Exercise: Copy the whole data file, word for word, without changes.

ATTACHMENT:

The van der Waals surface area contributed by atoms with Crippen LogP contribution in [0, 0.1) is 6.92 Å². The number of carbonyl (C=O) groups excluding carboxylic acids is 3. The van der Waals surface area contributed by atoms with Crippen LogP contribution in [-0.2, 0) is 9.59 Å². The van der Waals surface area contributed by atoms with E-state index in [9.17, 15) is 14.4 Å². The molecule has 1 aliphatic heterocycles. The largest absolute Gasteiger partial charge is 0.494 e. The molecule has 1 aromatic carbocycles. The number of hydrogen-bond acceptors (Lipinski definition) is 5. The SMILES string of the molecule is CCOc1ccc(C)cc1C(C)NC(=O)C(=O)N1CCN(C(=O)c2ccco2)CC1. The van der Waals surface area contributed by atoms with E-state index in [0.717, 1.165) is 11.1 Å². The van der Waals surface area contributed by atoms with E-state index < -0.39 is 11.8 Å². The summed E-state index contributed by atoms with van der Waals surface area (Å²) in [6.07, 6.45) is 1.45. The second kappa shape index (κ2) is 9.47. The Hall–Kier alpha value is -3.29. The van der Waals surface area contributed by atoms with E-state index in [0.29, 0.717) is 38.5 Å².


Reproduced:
The van der Waals surface area contributed by atoms with Crippen LogP contribution in [0, 0.1) is 6.92 Å². The number of carbonyl (C=O) groups excluding carboxylic acids is 3. The van der Waals surface area contributed by atoms with Crippen LogP contribution in [-0.2, 0) is 9.59 Å². The van der Waals surface area contributed by atoms with E-state index in [9.17, 15) is 14.4 Å². The molecule has 1 aliphatic heterocycles. The largest absolute Gasteiger partial charge is 0.494 e. The molecule has 1 aromatic carbocycles. The number of hydrogen-bond acceptors (Lipinski definition) is 5. The SMILES string of the molecule is CCOc1ccc(C)cc1C(C)NC(=O)C(=O)N1CCN(C(=O)c2ccco2)CC1. The van der Waals surface area contributed by atoms with E-state index in [0.717, 1.165) is 11.1 Å². The van der Waals surface area contributed by atoms with E-state index < -0.39 is 11.8 Å². The summed E-state index contributed by atoms with van der Waals surface area (Å²) in [6.07, 6.45) is 1.45. The second kappa shape index (κ2) is 9.47. The Hall–Kier alpha value is -3.29. The van der Waals surface area contributed by atoms with E-state index in [0.29, 0.717) is 38.5 Å².